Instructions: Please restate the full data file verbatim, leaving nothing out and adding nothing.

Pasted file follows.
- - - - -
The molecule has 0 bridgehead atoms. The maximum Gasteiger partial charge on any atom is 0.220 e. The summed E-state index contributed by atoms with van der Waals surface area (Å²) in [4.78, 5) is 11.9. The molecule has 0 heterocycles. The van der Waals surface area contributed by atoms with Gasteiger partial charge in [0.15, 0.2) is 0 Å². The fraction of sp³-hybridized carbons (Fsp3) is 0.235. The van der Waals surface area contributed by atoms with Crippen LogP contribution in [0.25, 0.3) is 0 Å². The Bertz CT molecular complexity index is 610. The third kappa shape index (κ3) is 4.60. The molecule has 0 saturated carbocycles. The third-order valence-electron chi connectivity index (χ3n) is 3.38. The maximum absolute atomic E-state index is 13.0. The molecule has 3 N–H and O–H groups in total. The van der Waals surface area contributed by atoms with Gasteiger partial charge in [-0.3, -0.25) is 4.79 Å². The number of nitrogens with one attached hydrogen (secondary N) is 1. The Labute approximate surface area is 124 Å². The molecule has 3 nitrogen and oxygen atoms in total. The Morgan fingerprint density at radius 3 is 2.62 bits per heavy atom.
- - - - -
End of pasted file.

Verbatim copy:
The molecule has 0 bridgehead atoms. The maximum Gasteiger partial charge on any atom is 0.220 e. The summed E-state index contributed by atoms with van der Waals surface area (Å²) in [4.78, 5) is 11.9. The molecule has 0 heterocycles. The van der Waals surface area contributed by atoms with Gasteiger partial charge in [0.15, 0.2) is 0 Å². The fraction of sp³-hybridized carbons (Fsp3) is 0.235. The van der Waals surface area contributed by atoms with Crippen LogP contribution in [0.25, 0.3) is 0 Å². The Bertz CT molecular complexity index is 610. The third kappa shape index (κ3) is 4.60. The molecule has 0 saturated carbocycles. The third-order valence-electron chi connectivity index (χ3n) is 3.38. The maximum absolute atomic E-state index is 13.0. The molecule has 3 N–H and O–H groups in total. The van der Waals surface area contributed by atoms with Gasteiger partial charge in [-0.3, -0.25) is 4.79 Å². The number of nitrogens with one attached hydrogen (secondary N) is 1. The Labute approximate surface area is 124 Å². The molecule has 3 nitrogen and oxygen atoms in total. The Morgan fingerprint density at radius 3 is 2.62 bits per heavy atom.